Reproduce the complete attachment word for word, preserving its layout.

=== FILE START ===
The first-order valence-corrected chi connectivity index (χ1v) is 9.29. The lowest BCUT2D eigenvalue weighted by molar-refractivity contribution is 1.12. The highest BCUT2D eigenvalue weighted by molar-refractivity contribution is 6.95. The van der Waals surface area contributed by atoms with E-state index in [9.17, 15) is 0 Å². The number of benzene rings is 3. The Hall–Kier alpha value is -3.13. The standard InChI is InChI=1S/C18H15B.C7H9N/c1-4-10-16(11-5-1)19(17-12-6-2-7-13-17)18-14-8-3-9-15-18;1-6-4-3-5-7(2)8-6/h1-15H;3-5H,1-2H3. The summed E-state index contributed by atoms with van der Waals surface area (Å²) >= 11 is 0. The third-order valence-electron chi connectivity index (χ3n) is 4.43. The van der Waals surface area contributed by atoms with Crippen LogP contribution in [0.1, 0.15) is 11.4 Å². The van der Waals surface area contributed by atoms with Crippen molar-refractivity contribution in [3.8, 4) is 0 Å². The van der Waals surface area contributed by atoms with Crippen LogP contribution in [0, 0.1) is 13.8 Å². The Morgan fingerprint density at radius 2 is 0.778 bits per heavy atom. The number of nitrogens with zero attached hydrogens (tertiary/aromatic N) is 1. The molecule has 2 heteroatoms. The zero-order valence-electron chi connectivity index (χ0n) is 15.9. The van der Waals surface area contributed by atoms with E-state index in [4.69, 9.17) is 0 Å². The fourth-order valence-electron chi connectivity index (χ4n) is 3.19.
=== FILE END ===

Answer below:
The first-order valence-corrected chi connectivity index (χ1v) is 9.29. The lowest BCUT2D eigenvalue weighted by molar-refractivity contribution is 1.12. The highest BCUT2D eigenvalue weighted by molar-refractivity contribution is 6.95. The van der Waals surface area contributed by atoms with E-state index in [9.17, 15) is 0 Å². The number of benzene rings is 3. The Hall–Kier alpha value is -3.13. The standard InChI is InChI=1S/C18H15B.C7H9N/c1-4-10-16(11-5-1)19(17-12-6-2-7-13-17)18-14-8-3-9-15-18;1-6-4-3-5-7(2)8-6/h1-15H;3-5H,1-2H3. The summed E-state index contributed by atoms with van der Waals surface area (Å²) >= 11 is 0. The third-order valence-electron chi connectivity index (χ3n) is 4.43. The van der Waals surface area contributed by atoms with Crippen LogP contribution in [0.1, 0.15) is 11.4 Å². The van der Waals surface area contributed by atoms with Crippen molar-refractivity contribution in [3.8, 4) is 0 Å². The van der Waals surface area contributed by atoms with Crippen LogP contribution in [0, 0.1) is 13.8 Å². The Morgan fingerprint density at radius 2 is 0.778 bits per heavy atom. The number of nitrogens with zero attached hydrogens (tertiary/aromatic N) is 1. The molecule has 2 heteroatoms. The zero-order valence-electron chi connectivity index (χ0n) is 15.9. The van der Waals surface area contributed by atoms with E-state index in [4.69, 9.17) is 0 Å². The fourth-order valence-electron chi connectivity index (χ4n) is 3.19.